Important notice to customers — product packaging changesLearn More

NEW FOOD PACKAGING IN STORE NOW

From August 2018, customers will notice our rebranded food packaging start to appear on shelf in all major stockists.

  • CURRENT Packaging
  • new Packaging

We are excited to announce our new packaging will start to appear on shelf from August 2018. This transition to new packaging will occur over a number of months. During this time there will be a mix of current and new packaging on shelf.

There are no major changes to these products, in some instances there is a small name change or slight recipe improvement, see below for the full details.

Products purchased via the website will be delivered to customers in our old packaging until the end of October. From November, products ordered from the website will be delivered in the new packaging.

Please note, our Infant Formula packaging will not be rebranded until later in 2019.

For any questions, connect with our team of accredited practising Dietitians on +61 3 6332 9200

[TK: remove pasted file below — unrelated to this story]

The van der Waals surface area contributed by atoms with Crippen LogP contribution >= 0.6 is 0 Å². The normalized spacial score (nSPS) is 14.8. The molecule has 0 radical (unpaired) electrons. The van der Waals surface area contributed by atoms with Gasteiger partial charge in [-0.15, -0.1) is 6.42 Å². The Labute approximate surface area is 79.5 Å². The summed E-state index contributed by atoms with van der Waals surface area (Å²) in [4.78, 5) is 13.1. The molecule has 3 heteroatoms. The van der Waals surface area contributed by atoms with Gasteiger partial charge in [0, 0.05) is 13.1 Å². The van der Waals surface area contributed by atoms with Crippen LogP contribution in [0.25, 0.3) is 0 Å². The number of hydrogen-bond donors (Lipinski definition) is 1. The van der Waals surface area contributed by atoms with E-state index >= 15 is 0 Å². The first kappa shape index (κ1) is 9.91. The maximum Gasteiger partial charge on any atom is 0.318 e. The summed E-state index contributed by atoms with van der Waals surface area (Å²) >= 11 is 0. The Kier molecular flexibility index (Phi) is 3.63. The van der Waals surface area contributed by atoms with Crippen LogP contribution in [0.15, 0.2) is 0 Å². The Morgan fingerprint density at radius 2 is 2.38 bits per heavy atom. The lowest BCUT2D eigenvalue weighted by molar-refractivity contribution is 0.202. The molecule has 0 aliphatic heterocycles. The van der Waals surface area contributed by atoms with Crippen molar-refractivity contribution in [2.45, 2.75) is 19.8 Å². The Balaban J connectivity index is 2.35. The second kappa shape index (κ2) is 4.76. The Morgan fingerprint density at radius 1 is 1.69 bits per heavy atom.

Product name changes

  • Cereal Name Changes
  • CURRENT Packaging Organic Baby Rice
  • NEW Packaging Organic Rice with Prebiotic (GOS) Note: Our Baby Rice recipe has been upgraded to now include GOS Prebiotic
  • CURRENT Packaging Organic Vanilla Rice Custard
  • NEW Packaging Organic Milk & Vanilla Baby Rice
  • CURRENT Packaging Organic Apple & Cinnamon Porridge
  • NEW Packaging Organic Apple & Cinnamon Baby Porridge
  • Ready To Serve Name Changes
  • CURRENT Packaging Organic Banana, Pear & Mango
  • New Packaging Organic Banana, Pear, Apple & Mango
  • CURRENT Packaging Organic Mango, Blueberry & Apple
  • New Packaging Organic Blueberry, Mango & Apple
  • CURRENT Packaging Organic Peach & Apple
  • New Packaging Organic Grape, Apple & Peach
  • CURRENT Packaging Organic Pumpkin & Tomato Risotto
  • New Packaging Organic Pumpkin, Sweet Potato & Tomato
  • CURRENT Packaging Organic Broccoli, Beef & Brown Rice